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Monday, February 28, 2011

Two Fruit Vinaigrettes and the Return of Spring!

Huizache in bloom...the return of Spring

Two Fruit Vinaigrettes and the Return of Spring!

by Victoria Challancin

I can't complain of the brutal winter.  No, not here in Central Mexico where the climate is perfect.  I can't complain.  But each year, as Life returns to the plants of the campo near my house where I walk my dogs daily, I can gasp in awe at the beauty of Nature, at the determination of Life Force, at the green peaking through the fire-scorched black of burned grasses, at green cactus paddles clinging to the hope of rebirth, at huizaches giving off their rich, sweet scent as they blaze forth in bloom, Life, in general. At Possibilities.  At Beauty.  At Regeneration.  At Hope.  And I am thankful from the depths of my being.

And as I give thanks, I look to the Middle East, land of my heart where I lived for many years, and I muse again at Possibilities, at Regeneration,  at the Determination of the human being to grow and change, at Hope.  And once again, I am humbled and in awe.  And hopeful.  Very, very hopeful.

A Huizache tree, bursting forth in full bloom

In last week's class on Healthy International Cooking that I taught to my talented, eager Mexican cooks, I offered a blitz of salads and vinaigrettes.  These two dressings, made from fresh, seasonal fruits, are a delight to a winter-tired palate.  Bursting with flavor, each one lends itself to countless interpretations.

A Strawberry Dressing with a hint of sour cream

For this dressing, after checking out number of Strawberry Vinaigrettes, I borrowed this one from the blog Our Life in the Kitchen. Although it is absolutely delicious as we made it, I can see a number of possible variations:  Sharpen it a touch with a hint of unseasoned rice vinegar or a few drops of lemon juice; add depth with a teaspoon of grated ginger; brighten the flavor by adding a bit of fresh mint (perhaps it is best to add it to the salad instead of the dressing, as it would dull the color, which is so pretty as is).  I call this a "vinaigrette," but, as you can see, it doesn't include vinegar, but relies instead on the strawberries to provide the acid.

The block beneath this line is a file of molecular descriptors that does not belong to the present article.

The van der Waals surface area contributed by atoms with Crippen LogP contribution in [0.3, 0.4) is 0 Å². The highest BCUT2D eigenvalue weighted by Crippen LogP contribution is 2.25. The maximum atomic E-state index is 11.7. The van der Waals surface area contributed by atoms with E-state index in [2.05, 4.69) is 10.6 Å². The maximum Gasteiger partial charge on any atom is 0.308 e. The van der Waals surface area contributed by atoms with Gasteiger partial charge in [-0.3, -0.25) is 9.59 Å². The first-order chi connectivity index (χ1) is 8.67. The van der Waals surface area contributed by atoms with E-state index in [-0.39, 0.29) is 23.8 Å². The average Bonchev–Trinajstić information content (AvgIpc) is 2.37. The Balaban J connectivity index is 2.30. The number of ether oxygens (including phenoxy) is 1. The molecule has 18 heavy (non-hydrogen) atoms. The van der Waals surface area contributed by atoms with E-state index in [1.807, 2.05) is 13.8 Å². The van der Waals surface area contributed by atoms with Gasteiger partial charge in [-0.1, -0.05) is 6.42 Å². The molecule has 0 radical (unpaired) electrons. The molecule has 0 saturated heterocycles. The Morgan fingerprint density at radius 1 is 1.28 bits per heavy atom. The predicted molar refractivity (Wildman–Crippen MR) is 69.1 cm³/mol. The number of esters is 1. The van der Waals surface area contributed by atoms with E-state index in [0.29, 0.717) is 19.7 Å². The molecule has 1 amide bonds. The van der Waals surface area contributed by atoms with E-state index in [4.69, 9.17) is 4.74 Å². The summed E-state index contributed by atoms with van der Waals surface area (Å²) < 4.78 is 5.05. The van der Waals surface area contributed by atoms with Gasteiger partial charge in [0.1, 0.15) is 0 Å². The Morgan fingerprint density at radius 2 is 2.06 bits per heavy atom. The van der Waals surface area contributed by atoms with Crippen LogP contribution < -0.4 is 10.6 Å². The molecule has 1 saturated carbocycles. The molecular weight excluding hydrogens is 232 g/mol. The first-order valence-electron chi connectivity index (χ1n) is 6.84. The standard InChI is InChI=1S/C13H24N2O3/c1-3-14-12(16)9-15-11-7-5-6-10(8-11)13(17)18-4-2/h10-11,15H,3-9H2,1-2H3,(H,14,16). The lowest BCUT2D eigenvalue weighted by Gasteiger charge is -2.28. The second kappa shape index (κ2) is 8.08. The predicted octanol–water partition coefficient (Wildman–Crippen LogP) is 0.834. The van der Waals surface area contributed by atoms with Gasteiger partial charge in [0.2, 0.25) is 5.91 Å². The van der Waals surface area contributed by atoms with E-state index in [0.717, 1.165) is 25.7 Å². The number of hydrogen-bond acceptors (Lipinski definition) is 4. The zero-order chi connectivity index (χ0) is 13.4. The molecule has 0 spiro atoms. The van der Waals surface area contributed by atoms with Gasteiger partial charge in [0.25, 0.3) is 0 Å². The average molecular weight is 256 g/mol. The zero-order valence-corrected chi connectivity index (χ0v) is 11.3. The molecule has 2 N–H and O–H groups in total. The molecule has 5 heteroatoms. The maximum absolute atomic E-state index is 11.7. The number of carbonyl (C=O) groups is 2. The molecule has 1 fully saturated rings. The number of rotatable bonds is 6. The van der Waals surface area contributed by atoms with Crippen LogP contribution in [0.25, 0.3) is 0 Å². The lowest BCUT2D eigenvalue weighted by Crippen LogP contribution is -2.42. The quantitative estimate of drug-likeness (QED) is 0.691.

Strawberry Vinaigrette

1 cup strawberries
1/4 cup olive oil
1/4 cup canola oil
a bit of sugar (if needed--the berries act as the acid, but sometimes they are sour)
3 tablespoons cream (or sour cream--low fat is fine)

Toss it all in the blender and puree.  Check and adjust seasoning--salt, pepper, or more sugar, if needed.

A Mango Vinaigrette, screaming for fresh beets

We served this dressing with a green salad made of baby mesclun, slivers of red onion, alfalfa sprouts,  and some grated raw beets.  I have made many variations on this recipe (using no real recipe) in the past and love it with grated carrots, jícama, raw beets, and any salad which includes a bit of fresh fruit.  Once again, you can play with the flavors.  Grated ginger comes to mind, yet again.

Mango Vinaigrette
(Recipe from
1 mango, peeled
Grated zest and juice of 1 lime
1 tablespoon chopped fresh cilantro or mint
1 teaspoon sugar
1/3 cup seasoned rice wine vinegar
1 teaspoon honey mustard (or Dijon)
1 cup vegetable oil or light olive oil
Salt and freshly ground black pepper to taste

Cut the mango flesh away from the pit and chop the mango coarsely. Place the mango and all the remaining ingredients, except the oil, salt, and pepper, in a blender or food processor and puree. With the machine running, drizzle in the oil. Add the salt and pepper. Store in an airtight container in the refrigerator for up to 3 weeks.


A green salad with young lettuces, arugula, watercress, and fresh strawberries--undressed

The strawberry vinaigrette again, because I like this flowered pitcher

The dressed salad

The return of Spring...and I am in awe...over and over again

Victoria Challancin
Flavors of the Sun Cooking School
San Miguel de Allende, México

©Victoria Challancin.  All Rights Reserved.


Dimah said...

Those look so good! Loved the recipes..thanks for sharing!

Ben said...

I can't complain about the winter in Mexico, either. It's annoyingly perfect. And spring is so pretty I can't wait to start snapping pictures right and left :) I love your campo pictures. Brings back so many good memories.